The Illinois Department of Transportation needed to replace the I-255 over the Mississippi bridge because the existing undersized, steel truss bridge had become obsolete and was prone to frequent closure due to flooding. The new twin, tied arch structure consists of 15-span structures, each with 14 piers and two abutments. The superstructures are 52 feet wide, each consisting of an eight-inch reinforced concrete deck supported by 3,093 linear feet of welded plate girder approach spans and 910 linear feet of tied arch span over the navigation channel. Although box section arch tie girders were typical on bridges of this type, these structures utilized an I-shaped section. This design choice greatly simplified connecting details and fabrication while reducing the potential for harmful secondary stresses.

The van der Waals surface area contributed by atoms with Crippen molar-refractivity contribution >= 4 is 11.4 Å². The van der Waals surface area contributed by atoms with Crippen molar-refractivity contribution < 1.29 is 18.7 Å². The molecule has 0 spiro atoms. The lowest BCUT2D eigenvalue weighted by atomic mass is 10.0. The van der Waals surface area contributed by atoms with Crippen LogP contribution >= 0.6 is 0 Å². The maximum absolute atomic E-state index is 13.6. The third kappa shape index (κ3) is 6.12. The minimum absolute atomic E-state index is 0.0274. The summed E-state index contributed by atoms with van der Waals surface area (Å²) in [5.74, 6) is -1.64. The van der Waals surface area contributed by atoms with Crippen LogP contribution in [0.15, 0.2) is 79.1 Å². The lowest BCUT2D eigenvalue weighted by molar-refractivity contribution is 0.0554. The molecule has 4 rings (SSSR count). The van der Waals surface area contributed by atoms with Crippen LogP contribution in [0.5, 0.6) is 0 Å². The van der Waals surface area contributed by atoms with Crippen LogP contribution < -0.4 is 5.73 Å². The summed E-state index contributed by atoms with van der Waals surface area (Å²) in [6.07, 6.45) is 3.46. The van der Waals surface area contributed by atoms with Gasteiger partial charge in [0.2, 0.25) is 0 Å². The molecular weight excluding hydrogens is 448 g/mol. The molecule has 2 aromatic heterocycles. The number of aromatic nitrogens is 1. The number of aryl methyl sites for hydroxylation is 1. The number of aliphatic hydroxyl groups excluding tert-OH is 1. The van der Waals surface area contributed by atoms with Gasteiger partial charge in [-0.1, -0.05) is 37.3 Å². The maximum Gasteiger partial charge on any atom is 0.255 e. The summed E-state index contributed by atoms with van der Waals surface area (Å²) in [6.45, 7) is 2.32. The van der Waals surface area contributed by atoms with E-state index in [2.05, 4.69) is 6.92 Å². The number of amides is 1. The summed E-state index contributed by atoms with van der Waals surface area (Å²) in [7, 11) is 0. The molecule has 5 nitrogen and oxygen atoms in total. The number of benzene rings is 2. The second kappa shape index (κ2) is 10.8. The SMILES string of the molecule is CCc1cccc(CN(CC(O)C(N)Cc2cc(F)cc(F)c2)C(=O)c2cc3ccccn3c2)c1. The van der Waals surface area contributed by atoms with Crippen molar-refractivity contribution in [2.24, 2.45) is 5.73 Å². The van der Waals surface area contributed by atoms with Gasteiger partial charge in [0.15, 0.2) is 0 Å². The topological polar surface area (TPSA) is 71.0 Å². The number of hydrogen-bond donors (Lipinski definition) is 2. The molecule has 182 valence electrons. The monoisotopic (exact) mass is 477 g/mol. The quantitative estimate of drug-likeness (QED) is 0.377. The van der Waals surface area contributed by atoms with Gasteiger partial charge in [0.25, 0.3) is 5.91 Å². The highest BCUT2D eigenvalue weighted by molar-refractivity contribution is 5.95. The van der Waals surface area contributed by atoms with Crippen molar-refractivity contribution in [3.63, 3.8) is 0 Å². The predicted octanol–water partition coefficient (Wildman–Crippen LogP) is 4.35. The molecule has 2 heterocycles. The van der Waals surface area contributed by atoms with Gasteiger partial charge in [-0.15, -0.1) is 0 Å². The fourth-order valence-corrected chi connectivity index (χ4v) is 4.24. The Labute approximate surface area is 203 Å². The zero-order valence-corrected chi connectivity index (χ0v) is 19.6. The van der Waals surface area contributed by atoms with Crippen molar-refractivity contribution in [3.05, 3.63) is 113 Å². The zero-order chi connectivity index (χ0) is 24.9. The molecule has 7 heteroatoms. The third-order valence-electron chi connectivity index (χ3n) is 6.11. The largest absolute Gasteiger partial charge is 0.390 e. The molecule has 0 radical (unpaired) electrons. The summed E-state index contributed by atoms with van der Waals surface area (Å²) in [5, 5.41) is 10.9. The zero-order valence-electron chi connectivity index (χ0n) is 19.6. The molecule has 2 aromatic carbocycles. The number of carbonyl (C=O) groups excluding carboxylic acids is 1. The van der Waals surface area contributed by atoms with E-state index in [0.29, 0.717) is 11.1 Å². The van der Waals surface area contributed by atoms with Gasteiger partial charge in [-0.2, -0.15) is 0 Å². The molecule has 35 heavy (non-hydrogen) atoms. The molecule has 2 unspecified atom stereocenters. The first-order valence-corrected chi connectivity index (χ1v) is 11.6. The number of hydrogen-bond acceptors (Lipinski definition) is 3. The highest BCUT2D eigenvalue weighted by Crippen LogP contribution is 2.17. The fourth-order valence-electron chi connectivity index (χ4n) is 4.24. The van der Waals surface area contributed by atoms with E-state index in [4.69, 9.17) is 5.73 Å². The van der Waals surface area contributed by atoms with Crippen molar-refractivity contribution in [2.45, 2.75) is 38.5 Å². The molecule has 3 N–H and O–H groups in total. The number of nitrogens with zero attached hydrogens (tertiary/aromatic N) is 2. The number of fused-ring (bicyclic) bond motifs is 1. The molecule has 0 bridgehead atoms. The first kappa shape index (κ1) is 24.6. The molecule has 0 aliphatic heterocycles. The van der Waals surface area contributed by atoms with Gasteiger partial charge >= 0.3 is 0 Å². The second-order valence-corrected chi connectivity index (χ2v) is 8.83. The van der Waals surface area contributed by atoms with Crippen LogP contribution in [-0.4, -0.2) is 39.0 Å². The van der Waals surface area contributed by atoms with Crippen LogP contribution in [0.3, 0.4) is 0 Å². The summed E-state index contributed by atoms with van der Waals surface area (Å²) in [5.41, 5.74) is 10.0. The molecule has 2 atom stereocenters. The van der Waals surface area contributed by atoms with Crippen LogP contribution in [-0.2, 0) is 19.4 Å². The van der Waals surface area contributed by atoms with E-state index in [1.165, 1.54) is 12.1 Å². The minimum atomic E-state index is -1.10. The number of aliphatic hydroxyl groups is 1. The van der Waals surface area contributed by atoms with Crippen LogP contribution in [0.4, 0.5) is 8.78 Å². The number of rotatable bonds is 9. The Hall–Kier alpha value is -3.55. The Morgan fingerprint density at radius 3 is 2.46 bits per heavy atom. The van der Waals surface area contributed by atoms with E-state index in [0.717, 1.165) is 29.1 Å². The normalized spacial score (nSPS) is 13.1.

The I-255 structures received national attention, garnering various awards (including the Innovative Structure Award from SEAOI) for their design, which enhanced the structures’ aesthetics while providing structural security. The new structures were immediately embraced on a local level. The St. Louis Post-Dispatch described the bridge’s singular engineering qualities, stating that “Once in a while engineering and architecture, function, and form, utility, and beauty, meet as equals in a triumph of design. Everything in sight works and looks good at the same time.
“Once in a while engineering and architecture, function, and form, utility, and beauty, meet as equals in a triumph of design. Everything in sight works and looks good at the same time.”